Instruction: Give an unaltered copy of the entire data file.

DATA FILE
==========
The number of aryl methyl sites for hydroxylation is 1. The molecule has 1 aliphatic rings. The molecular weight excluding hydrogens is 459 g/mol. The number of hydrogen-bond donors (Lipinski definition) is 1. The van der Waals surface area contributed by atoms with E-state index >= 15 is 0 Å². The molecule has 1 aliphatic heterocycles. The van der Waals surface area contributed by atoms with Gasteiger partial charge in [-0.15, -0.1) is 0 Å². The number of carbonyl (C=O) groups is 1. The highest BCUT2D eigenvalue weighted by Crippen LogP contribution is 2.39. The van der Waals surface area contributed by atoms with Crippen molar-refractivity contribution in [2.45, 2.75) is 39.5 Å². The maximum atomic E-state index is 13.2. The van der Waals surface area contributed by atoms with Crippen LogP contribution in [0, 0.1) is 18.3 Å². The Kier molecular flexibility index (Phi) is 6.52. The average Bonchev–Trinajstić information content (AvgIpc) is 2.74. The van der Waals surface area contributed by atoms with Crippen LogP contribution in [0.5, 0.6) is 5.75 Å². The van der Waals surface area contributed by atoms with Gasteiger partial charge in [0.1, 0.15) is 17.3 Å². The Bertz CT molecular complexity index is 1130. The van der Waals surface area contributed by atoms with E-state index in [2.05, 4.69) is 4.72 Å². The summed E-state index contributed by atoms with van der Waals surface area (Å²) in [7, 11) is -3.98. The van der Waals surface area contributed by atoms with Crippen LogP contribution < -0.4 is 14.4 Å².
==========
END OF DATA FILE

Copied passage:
The number of aryl methyl sites for hydroxylation is 1. The molecule has 1 aliphatic rings. The molecular weight excluding hydrogens is 459 g/mol. The number of hydrogen-bond donors (Lipinski definition) is 1. The van der Waals surface area contributed by atoms with E-state index >= 15 is 0 Å². The molecule has 1 aliphatic heterocycles. The van der Waals surface area contributed by atoms with Gasteiger partial charge in [-0.15, -0.1) is 0 Å². The number of carbonyl (C=O) groups is 1. The highest BCUT2D eigenvalue weighted by Crippen LogP contribution is 2.39. The van der Waals surface area contributed by atoms with Crippen molar-refractivity contribution in [2.45, 2.75) is 39.5 Å². The maximum atomic E-state index is 13.2. The van der Waals surface area contributed by atoms with Crippen LogP contribution in [0, 0.1) is 18.3 Å². The Kier molecular flexibility index (Phi) is 6.52. The average Bonchev–Trinajstić information content (AvgIpc) is 2.74. The van der Waals surface area contributed by atoms with Crippen LogP contribution in [0.5, 0.6) is 5.75 Å². The van der Waals surface area contributed by atoms with Gasteiger partial charge in [0.1, 0.15) is 17.3 Å². The Bertz CT molecular complexity index is 1130. The van der Waals surface area contributed by atoms with E-state index in [2.05, 4.69) is 4.72 Å². The summed E-state index contributed by atoms with van der Waals surface area (Å²) in [7, 11) is -3.98. The van der Waals surface area contributed by atoms with Crippen LogP contribution < -0.4 is 14.4 Å².